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Wedding playlist help: from Sharpies to Shazam

Some brides write them on their forearm with a Sharpie.

Others use the note pad on their phone to keep a running list.

Still others email themselves lyrics.

For as long as there have been weddings, the betrothed have plunged into a party-planning frenzy that involves everything from selecting the flavor of cake icing to the weight of card stock for invitations. Music can get short shrift unless couples devise ingenious ways to remember and share with their DJ the song titles and artists they desire for their wedding reception play list.

The team at Scratch Weddings has heard dozens of tricks from brides and grooms determined to put their personal stamp on their dance party:

  • Crowd-sourcing of song requests is a new trend to make sure the DJ knows the musical preferences of guests. A low-tech method is to use Save the Date cards to ask for song suggestions. Techie couples often open up their wedding web site or Facebook page for requests.
  • Contrarians have been known to Google “top wedding songs ” and then make sure the DJ adds every one of them to the “No Play ” list.
  • While attending others’ weddings, listen for songs you like and write them down. Do the same for songs associated with that giant sucking sound of the dance floor emptying.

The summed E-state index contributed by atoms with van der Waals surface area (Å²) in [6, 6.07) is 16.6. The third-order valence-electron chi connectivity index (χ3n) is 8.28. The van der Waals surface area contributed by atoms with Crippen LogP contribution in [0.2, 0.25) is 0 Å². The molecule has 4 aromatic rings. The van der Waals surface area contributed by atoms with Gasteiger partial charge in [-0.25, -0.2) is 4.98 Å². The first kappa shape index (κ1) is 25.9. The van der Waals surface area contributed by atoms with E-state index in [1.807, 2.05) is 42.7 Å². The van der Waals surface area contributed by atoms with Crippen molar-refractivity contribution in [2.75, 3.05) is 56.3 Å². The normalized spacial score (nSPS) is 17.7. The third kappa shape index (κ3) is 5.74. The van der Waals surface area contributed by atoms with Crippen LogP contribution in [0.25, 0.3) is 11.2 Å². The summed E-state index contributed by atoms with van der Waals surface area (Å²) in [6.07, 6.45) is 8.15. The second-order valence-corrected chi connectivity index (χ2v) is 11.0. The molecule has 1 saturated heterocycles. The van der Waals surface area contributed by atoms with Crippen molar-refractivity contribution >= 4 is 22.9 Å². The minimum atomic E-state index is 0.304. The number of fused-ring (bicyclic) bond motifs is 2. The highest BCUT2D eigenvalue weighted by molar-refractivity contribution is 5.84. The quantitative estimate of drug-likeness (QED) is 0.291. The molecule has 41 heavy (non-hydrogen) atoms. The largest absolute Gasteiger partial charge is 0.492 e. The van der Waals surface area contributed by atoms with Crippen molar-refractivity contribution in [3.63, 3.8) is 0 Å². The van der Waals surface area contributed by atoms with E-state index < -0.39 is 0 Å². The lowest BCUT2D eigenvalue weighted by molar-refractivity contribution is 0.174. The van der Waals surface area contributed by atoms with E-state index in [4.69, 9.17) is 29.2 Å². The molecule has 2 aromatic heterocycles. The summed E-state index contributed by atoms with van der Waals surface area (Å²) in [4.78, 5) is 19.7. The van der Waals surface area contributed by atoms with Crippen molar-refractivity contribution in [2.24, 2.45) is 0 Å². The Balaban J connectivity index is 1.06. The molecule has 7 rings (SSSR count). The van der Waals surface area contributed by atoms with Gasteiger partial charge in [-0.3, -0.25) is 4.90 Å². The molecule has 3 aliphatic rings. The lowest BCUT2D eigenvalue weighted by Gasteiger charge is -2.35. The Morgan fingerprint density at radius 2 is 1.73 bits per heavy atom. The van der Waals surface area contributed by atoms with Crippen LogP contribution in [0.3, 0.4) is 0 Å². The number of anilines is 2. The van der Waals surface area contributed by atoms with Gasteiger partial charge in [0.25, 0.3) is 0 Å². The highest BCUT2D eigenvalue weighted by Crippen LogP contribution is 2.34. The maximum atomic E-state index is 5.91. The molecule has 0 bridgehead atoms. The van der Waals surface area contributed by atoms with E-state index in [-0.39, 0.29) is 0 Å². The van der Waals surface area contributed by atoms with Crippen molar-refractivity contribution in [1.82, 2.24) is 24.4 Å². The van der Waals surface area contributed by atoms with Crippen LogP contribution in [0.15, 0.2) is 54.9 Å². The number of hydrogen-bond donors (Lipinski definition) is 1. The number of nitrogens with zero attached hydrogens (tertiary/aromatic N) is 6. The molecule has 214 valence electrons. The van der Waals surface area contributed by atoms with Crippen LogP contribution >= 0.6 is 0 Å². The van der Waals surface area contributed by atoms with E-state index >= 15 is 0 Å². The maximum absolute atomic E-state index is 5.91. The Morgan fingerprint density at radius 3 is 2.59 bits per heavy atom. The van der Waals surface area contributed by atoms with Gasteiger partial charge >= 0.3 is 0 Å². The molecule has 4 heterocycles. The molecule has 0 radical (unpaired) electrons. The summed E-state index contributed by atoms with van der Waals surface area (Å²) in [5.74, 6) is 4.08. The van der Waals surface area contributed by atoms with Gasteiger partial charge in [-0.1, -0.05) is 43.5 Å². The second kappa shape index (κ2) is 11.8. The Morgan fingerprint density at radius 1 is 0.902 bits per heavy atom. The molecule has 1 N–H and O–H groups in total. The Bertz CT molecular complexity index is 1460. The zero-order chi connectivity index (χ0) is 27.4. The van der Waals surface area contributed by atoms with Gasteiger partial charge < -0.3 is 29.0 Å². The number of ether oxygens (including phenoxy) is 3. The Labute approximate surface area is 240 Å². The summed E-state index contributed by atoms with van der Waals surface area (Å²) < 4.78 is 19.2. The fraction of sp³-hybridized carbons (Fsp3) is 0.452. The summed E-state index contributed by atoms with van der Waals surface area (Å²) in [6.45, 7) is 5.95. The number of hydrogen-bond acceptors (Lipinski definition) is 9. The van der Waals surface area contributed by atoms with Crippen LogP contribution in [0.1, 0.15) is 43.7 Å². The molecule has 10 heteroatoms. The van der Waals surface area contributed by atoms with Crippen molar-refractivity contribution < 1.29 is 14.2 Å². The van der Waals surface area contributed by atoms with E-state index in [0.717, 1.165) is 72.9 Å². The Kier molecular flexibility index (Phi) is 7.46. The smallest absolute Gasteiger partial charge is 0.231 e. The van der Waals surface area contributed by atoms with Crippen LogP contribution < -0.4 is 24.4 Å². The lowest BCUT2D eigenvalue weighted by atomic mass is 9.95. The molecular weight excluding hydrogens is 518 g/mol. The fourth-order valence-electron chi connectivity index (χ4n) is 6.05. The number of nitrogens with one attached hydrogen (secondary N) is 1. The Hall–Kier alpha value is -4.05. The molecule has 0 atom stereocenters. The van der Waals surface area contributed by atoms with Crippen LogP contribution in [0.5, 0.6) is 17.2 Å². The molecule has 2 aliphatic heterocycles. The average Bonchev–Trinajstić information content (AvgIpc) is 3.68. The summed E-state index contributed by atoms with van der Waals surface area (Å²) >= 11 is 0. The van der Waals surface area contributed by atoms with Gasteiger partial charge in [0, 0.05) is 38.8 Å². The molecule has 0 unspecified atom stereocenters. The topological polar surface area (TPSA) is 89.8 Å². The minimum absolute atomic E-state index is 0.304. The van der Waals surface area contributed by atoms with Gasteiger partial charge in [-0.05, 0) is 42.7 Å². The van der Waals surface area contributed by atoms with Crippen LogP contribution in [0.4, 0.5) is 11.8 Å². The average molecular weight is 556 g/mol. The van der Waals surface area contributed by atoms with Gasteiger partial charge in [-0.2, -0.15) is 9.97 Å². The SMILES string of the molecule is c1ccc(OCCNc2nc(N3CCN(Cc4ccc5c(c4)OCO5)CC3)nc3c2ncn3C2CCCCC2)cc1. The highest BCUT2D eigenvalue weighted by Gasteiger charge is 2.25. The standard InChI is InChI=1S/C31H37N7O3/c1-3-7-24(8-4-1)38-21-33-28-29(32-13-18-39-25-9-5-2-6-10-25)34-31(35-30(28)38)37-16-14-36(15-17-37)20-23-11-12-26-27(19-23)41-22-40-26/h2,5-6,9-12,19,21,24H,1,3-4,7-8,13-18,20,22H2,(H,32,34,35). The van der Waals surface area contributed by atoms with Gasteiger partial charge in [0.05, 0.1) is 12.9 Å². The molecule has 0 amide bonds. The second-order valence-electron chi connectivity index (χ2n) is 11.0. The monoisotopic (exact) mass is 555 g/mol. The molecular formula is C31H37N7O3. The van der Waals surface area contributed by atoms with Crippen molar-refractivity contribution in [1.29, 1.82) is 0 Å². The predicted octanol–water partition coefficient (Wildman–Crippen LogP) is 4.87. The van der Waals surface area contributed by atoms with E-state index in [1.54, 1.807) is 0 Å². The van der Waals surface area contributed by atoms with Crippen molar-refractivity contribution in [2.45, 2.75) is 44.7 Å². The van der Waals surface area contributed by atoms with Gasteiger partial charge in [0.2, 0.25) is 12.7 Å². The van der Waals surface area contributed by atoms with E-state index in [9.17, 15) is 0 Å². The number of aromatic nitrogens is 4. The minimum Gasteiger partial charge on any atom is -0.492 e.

• Install the free Shazam app on your iPhone, Android or Blackberry. When you hear a tune you like – on the radio, at a party or in a club — boot up Shazam to identify the song and artist. Once you tag the song, you can email it to Scratch Weddings and we’ll add it to your play list.
  • Danceable music is just part of a successful wedding reception. Many songs that don’t have a great beat can still earn playtime during dinner and cocktails, conjuring up warm memories for the guests and setting the vibe for a rocking dance party later in the evening.

Assembling a terrific song list is just as important as deciding what music is not appropriate for your wedding.

If Dead Heads will be in the house, and you don’t think the Grateful Dead isn’t very danceable, consider a single popular track like Shakedown Street as a generous compromise. On the other hand, if a certain artist would truly ruin the evening, your DJ can diplomatically inform requesters that the bridal couple has asked that it not be played.

Preparation along with frequent and open communication with your DJ can make music the easiest and most enjoyable part of wedding planning.